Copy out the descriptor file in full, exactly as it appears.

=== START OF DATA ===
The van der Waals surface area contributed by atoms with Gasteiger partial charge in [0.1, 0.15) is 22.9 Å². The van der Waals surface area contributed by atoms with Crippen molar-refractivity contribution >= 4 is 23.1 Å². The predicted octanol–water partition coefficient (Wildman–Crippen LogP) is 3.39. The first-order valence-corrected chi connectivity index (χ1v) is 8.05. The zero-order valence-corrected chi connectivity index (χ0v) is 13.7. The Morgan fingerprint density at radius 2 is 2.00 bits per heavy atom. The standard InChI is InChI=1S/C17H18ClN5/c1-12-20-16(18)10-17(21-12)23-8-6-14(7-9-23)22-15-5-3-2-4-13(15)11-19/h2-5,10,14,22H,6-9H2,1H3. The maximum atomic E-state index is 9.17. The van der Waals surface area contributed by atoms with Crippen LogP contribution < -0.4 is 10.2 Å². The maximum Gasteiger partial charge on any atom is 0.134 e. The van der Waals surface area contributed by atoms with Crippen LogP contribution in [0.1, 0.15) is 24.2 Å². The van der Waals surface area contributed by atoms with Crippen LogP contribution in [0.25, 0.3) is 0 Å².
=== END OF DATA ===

The van der Waals surface area contributed by atoms with Gasteiger partial charge in [0.1, 0.15) is 22.9 Å². The van der Waals surface area contributed by atoms with Crippen molar-refractivity contribution >= 4 is 23.1 Å². The predicted octanol–water partition coefficient (Wildman–Crippen LogP) is 3.39. The first-order valence-corrected chi connectivity index (χ1v) is 8.05. The zero-order valence-corrected chi connectivity index (χ0v) is 13.7. The Morgan fingerprint density at radius 2 is 2.00 bits per heavy atom. The standard InChI is InChI=1S/C17H18ClN5/c1-12-20-16(18)10-17(21-12)23-8-6-14(7-9-23)22-15-5-3-2-4-13(15)11-19/h2-5,10,14,22H,6-9H2,1H3. The maximum atomic E-state index is 9.17. The van der Waals surface area contributed by atoms with Crippen LogP contribution < -0.4 is 10.2 Å². The maximum Gasteiger partial charge on any atom is 0.134 e. The van der Waals surface area contributed by atoms with Crippen LogP contribution in [0.1, 0.15) is 24.2 Å². The van der Waals surface area contributed by atoms with Crippen LogP contribution in [0.25, 0.3) is 0 Å².